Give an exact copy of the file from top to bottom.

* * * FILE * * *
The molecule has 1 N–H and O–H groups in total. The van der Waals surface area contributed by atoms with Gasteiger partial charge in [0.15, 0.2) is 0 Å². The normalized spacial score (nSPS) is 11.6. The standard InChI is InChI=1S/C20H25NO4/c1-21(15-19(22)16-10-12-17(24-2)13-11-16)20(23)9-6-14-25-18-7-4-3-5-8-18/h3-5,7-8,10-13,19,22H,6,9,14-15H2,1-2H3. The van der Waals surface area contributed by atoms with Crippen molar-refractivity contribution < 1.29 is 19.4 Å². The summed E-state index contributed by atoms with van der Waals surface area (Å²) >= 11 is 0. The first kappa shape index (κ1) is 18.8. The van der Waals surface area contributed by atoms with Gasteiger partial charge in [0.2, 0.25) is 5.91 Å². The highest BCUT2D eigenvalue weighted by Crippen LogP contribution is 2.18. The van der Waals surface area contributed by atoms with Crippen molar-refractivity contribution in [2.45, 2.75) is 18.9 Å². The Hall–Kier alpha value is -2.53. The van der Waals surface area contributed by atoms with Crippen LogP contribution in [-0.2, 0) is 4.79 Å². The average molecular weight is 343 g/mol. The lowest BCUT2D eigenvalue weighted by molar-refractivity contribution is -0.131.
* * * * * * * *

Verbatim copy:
The molecule has 1 N–H and O–H groups in total. The van der Waals surface area contributed by atoms with Gasteiger partial charge in [0.15, 0.2) is 0 Å². The normalized spacial score (nSPS) is 11.6. The standard InChI is InChI=1S/C20H25NO4/c1-21(15-19(22)16-10-12-17(24-2)13-11-16)20(23)9-6-14-25-18-7-4-3-5-8-18/h3-5,7-8,10-13,19,22H,6,9,14-15H2,1-2H3. The van der Waals surface area contributed by atoms with Crippen molar-refractivity contribution < 1.29 is 19.4 Å². The summed E-state index contributed by atoms with van der Waals surface area (Å²) >= 11 is 0. The first kappa shape index (κ1) is 18.8. The van der Waals surface area contributed by atoms with Gasteiger partial charge in [0.2, 0.25) is 5.91 Å². The highest BCUT2D eigenvalue weighted by Crippen LogP contribution is 2.18. The van der Waals surface area contributed by atoms with Crippen molar-refractivity contribution in [2.45, 2.75) is 18.9 Å². The Hall–Kier alpha value is -2.53. The van der Waals surface area contributed by atoms with Crippen LogP contribution in [-0.2, 0) is 4.79 Å². The average molecular weight is 343 g/mol. The lowest BCUT2D eigenvalue weighted by molar-refractivity contribution is -0.131.